Dr. Anna Dunton-Gallager
OFF THE LEASH
So you parents and teachers (and kids) have a solid week or so back to school. This is the time when you start to get the hang of things again, get in a routine and get rid of the jitters. I can’t say that your schedule will be running smoothly yet, we aren’t robots after all. But there is one thing that often gets left by the wayside — our pets. Back to school means school, sports, music, after-school programs and a thousand other things. Almost none of these things revolve around home though, leaving your pet with a huge change from summertime, when people are around more. Let’s talk about a few things to keep in mind for our furries as everyone gets into the new schedule.
After a summer full of playing in the yard, swimming in the lake, nature hikes and petting all day, the start of school is a big change. Instead of playing all day, our pets now sit home alone most of the day and sleep. Try to factor in activity as you go about your new routine. Walk the dogs to the bus stop with the kids. Plan an after-school walk involving the family where you can discuss the school day. When sports start, walk your dog before or after the game, or take them and walk at halftime.
I have said it before, I’ll say it again — use your dog time for some headspace. When dinner is done, homework is done (or being done), backpacks are packed and showers are being taken, take the dog and run. I do recommend returning after your run though. This is a great time to decompress from a day and evening full of activity. Spend some time outside with the dog, which gives them needed exercise, and you needed space. If you have a jealous spouse, switch off nights of domestic duties versus dog exercising. It is a wonderful time to enjoy the cool night air with relative silence while connecting with your dog and meeting their needs.
Whether you pack a treat or your child gets them at school, often snacks get forgotten in backpacks. Backpacks then get strewn in a trail from the front door to wherever. Sometimes they get put on their proper hooks, but often after the first day or week, this routine deteriorates and they are within easy reach of dogs. Dogs are great at smelling and even better at finding snacks. Make sure to reiterate that many snacks can be very dangerous to dogs, so all packs (lunch remnants, etc) should be far out of reach. A harmless box of raisins that got forgotten at lunch can become fatal kidney failure to a dog, so make sure that backpack/lunch-box placement is a paramount lesson. Gum, grapes, raisins or little candy bars are big-time no-no’s that are small enough to get forgotten.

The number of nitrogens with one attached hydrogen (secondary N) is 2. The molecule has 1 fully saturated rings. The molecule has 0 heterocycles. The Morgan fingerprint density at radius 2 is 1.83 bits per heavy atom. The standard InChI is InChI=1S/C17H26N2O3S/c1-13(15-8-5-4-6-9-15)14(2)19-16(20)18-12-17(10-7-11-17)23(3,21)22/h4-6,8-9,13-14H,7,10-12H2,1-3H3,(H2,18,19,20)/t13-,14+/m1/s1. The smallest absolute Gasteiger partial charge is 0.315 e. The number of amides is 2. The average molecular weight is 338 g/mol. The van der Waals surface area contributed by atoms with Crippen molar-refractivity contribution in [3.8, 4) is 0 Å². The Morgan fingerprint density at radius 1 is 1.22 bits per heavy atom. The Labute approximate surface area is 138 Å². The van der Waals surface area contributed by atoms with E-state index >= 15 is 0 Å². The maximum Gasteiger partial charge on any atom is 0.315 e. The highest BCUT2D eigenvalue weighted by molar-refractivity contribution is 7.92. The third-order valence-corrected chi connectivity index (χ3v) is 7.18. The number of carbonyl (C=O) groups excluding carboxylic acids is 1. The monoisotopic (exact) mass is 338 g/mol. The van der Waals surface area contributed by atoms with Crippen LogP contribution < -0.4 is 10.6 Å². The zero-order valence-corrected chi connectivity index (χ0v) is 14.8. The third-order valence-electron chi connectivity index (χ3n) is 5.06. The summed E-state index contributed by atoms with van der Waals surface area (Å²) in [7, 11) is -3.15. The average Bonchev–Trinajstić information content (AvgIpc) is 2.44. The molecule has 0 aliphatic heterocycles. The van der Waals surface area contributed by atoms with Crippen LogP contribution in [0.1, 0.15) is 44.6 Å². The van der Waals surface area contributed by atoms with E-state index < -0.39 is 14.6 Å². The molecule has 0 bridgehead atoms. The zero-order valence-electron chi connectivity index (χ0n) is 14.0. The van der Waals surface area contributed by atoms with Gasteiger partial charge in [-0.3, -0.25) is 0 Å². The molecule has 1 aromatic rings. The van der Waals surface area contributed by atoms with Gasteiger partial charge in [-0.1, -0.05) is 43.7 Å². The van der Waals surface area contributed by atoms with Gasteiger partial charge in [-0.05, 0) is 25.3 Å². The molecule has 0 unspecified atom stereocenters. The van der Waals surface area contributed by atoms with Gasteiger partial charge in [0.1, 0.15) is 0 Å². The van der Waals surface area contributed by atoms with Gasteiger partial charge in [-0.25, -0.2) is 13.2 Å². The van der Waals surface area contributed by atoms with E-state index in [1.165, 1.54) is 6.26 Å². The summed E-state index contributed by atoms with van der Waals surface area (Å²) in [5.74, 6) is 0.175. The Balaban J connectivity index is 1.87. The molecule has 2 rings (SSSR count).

This is probably the biggest adjustment that pets need to make as school starts up. Mornings are rushed, then the house is empty while people go to work and school. After school, there are meetings, friend dates, sports practice and club meetings. Often it seems like families rush out of the house in the morning and aren’t really settled back home for another 12 hours. Many times, our pets can get lost in the shuffle as a (much loved) after-thought.
There isn’t much that you can do about having to go to work and taxi kids around town. Kids also must go to school (at least in order to be in compliance with laws.) However, you can counter this by making sure that your pet gets face time when you ARE home. Find time to exercise/pet them before leaving in the morning, leave them with a fun and safe toy, then have a before-bed routine that involves the pets. This can be cats chasing toys, dogs going for walks, brushing, or teaching and practicing new tricks. The more you can engage your pet when you are home, the more their daytime boredom can be offset. Engaging toys that help exercise their mind are a great thing to leave them with. Make sure you have watched them with the toy first and assessed its safety though!
While “weekend warrioring” (intense physical activity) isn’t recommended, weekends can be a great time to enjoy nature walks and swimming time that involves dogs. Integrate what the kids are working on at school (if they will tell you) or sport sessions. Use any weekend downtime to spend time with any cats who are social.
If you have days that you know will be exceptionally long, look into doggie day-care or dog walkers for mid-day visits. Cats are more self-sufficient during the day, but don’t forget to shower them with a little extra love after long days alone.
Going back to school is often a breath of fresh air for parents, because life can return to a scheduled routine. However, this routine often means more time away and fewer activities with pets. Try to offset this as much as you can, especially in the early days.